Mobilize Mac is the umbrella framing that the Community Engagement Center and Macalester College uses for democratic engagement and elections-related work via campus-wide collaboration across many different departments and offices. Whether the election cycle is mayoral, midterm, general, or otherwise, Mobilize Mac is intended to be a space where students and the larger community can access the relevant, non-partisan information they need to vote — along with other ideas for ways to engage the electoral process.
Midterm Election Day is Tuesday, Nov. 8, 2022. Early voting is currently open in Minnesota.
Eligible voters who live on campus should register ahead of time with 1600 Grand Avenue as their address. Minnesota allows Election Day registration, so students only need their Macalester ID to register and vote at Macalester Plymouth United Church (1658 Lincoln Avenue, across the street from Carnegie and only 350 steps away from the Campus Center).
For Election Day support:
- Visit us on the third floor of Markim Hall
- Call 651-696-6363 between 8:30am-5:00pm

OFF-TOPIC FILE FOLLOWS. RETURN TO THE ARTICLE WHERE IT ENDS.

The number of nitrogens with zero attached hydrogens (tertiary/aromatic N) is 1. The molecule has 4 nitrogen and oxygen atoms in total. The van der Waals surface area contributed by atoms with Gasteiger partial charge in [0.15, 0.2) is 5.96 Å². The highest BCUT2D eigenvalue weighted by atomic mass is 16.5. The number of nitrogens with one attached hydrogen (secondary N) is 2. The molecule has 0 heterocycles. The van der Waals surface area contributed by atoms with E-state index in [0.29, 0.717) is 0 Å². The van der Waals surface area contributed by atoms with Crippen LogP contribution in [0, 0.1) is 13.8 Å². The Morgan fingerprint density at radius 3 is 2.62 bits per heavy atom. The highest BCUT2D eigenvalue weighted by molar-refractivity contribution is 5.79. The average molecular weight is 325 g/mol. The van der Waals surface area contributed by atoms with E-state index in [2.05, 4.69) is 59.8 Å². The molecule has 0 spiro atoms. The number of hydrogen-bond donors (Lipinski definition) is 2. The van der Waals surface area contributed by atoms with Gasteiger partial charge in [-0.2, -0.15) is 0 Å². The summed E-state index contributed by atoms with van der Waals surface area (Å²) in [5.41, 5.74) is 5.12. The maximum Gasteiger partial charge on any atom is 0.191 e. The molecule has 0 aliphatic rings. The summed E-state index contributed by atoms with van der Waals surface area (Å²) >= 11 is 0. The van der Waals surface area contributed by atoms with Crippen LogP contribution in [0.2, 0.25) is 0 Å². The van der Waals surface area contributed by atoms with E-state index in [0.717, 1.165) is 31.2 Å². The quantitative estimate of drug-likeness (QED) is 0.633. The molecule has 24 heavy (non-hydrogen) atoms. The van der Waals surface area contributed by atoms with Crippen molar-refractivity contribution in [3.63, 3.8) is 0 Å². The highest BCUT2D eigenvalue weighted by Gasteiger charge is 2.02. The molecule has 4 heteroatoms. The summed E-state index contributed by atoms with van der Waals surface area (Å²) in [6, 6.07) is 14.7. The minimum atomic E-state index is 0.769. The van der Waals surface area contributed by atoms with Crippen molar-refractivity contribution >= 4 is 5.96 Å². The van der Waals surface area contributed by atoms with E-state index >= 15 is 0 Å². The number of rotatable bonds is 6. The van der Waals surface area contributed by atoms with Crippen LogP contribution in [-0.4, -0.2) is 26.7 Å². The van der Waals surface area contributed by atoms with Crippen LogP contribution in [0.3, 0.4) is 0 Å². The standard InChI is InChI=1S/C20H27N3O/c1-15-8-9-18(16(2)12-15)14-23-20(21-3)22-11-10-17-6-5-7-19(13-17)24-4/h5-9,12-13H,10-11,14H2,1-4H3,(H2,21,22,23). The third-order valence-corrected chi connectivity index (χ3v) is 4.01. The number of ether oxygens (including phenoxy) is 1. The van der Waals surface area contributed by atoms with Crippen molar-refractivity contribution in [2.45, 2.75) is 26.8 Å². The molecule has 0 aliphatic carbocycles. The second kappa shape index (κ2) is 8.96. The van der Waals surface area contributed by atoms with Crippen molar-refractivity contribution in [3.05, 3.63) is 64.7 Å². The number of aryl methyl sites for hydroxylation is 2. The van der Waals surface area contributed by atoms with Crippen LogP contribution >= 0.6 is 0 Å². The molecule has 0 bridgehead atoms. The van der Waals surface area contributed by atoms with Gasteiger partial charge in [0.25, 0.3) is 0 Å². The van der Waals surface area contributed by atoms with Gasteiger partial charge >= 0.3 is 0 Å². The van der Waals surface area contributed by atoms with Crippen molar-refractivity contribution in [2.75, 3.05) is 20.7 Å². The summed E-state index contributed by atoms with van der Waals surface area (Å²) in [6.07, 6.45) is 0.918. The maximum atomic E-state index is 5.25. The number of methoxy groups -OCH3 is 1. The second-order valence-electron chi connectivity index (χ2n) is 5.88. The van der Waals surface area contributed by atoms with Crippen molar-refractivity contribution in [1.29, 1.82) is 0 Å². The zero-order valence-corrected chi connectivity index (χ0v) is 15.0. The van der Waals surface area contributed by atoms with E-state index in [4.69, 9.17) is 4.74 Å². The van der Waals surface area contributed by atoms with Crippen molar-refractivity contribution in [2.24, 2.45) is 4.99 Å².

- Email firstname.lastname@example.org
Students who live off campus should make sure they are registered at their current address. For those who plan to vote outside of Minnesota, All In to Vote has excellent resources on absentee, mail-in, and in-person voting nationwide.
Have questions? Email us at email@example.com or firstname.lastname@example.org or stop by the third floor of Markim Hall. We’re happy to help!
Q: I am already registered as a voter in another state. Can I register to vote in St. Paul or Minneapolis this fall?
A: Yes! Although it is not legal to vote in two different locations during the same election cycle, you can register to vote and cast your ballot wherever you consider your current residence during any given election. Minnesota allows same-day registration, but we encourage you to register ahead of time.
Q: I think I’m already registered in Minnesota, but not sure. Is there a way to check?
A: Yes, you can confirm your registration status online here.
Q: Where do I vote if I live on campus?
A: Eligible voters who live on campus should register ahead of time with 1600 Grand Ave, St. Paul MN 55105 as their address. The registration process online only takes a few minutes, and requires a MN drivers license or the last four digits of your Social Security Number. Additionally, Minnesota allows Election Day registration, so students who live on campus only need their Macalester ID to register and vote at Macalester Plymouth United Church (1658 Lincoln Avenue, St. Paul MN 55105) on Election Day. The church is across the street from Carnegie, and less than 350 steps (or about a two-minute walk) from the Campus Center.